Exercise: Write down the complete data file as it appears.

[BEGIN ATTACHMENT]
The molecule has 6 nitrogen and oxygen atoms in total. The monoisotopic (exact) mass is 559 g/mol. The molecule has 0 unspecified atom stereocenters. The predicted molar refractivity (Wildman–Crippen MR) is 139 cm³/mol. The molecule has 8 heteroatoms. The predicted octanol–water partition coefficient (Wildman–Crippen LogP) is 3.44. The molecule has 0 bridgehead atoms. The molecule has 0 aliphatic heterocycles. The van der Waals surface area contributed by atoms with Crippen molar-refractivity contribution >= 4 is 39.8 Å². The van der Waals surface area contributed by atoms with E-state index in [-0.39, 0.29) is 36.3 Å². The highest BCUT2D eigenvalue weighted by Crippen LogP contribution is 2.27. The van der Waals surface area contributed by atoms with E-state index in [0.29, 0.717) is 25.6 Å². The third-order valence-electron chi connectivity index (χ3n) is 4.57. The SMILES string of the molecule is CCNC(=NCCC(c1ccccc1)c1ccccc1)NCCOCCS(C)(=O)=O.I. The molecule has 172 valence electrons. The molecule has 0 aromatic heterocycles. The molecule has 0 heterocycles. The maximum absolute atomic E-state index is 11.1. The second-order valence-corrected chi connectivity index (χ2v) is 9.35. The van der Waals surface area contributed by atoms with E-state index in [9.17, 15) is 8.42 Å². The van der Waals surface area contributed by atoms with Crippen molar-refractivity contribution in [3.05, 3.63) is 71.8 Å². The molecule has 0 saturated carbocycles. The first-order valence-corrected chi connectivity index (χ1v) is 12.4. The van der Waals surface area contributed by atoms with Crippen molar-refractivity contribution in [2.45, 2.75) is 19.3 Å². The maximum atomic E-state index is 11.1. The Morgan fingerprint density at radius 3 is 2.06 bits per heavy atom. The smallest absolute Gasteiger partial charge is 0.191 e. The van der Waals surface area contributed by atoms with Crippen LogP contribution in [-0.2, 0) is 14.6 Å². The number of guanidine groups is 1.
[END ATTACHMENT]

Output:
The molecule has 6 nitrogen and oxygen atoms in total. The monoisotopic (exact) mass is 559 g/mol. The molecule has 0 unspecified atom stereocenters. The predicted molar refractivity (Wildman–Crippen MR) is 139 cm³/mol. The molecule has 8 heteroatoms. The predicted octanol–water partition coefficient (Wildman–Crippen LogP) is 3.44. The molecule has 0 bridgehead atoms. The molecule has 0 aliphatic heterocycles. The van der Waals surface area contributed by atoms with Crippen molar-refractivity contribution >= 4 is 39.8 Å². The van der Waals surface area contributed by atoms with E-state index in [-0.39, 0.29) is 36.3 Å². The highest BCUT2D eigenvalue weighted by Crippen LogP contribution is 2.27. The van der Waals surface area contributed by atoms with E-state index in [0.29, 0.717) is 25.6 Å². The third-order valence-electron chi connectivity index (χ3n) is 4.57. The SMILES string of the molecule is CCNC(=NCCC(c1ccccc1)c1ccccc1)NCCOCCS(C)(=O)=O.I. The molecule has 172 valence electrons. The molecule has 0 aromatic heterocycles. The molecule has 0 heterocycles. The maximum absolute atomic E-state index is 11.1. The second-order valence-corrected chi connectivity index (χ2v) is 9.35. The van der Waals surface area contributed by atoms with E-state index in [9.17, 15) is 8.42 Å². The van der Waals surface area contributed by atoms with Crippen molar-refractivity contribution in [3.05, 3.63) is 71.8 Å². The molecule has 0 saturated carbocycles. The first-order valence-corrected chi connectivity index (χ1v) is 12.4. The van der Waals surface area contributed by atoms with Crippen molar-refractivity contribution in [2.45, 2.75) is 19.3 Å². The maximum atomic E-state index is 11.1. The Morgan fingerprint density at radius 3 is 2.06 bits per heavy atom. The smallest absolute Gasteiger partial charge is 0.191 e. The van der Waals surface area contributed by atoms with Crippen LogP contribution in [-0.2, 0) is 14.6 Å². The number of guanidine groups is 1.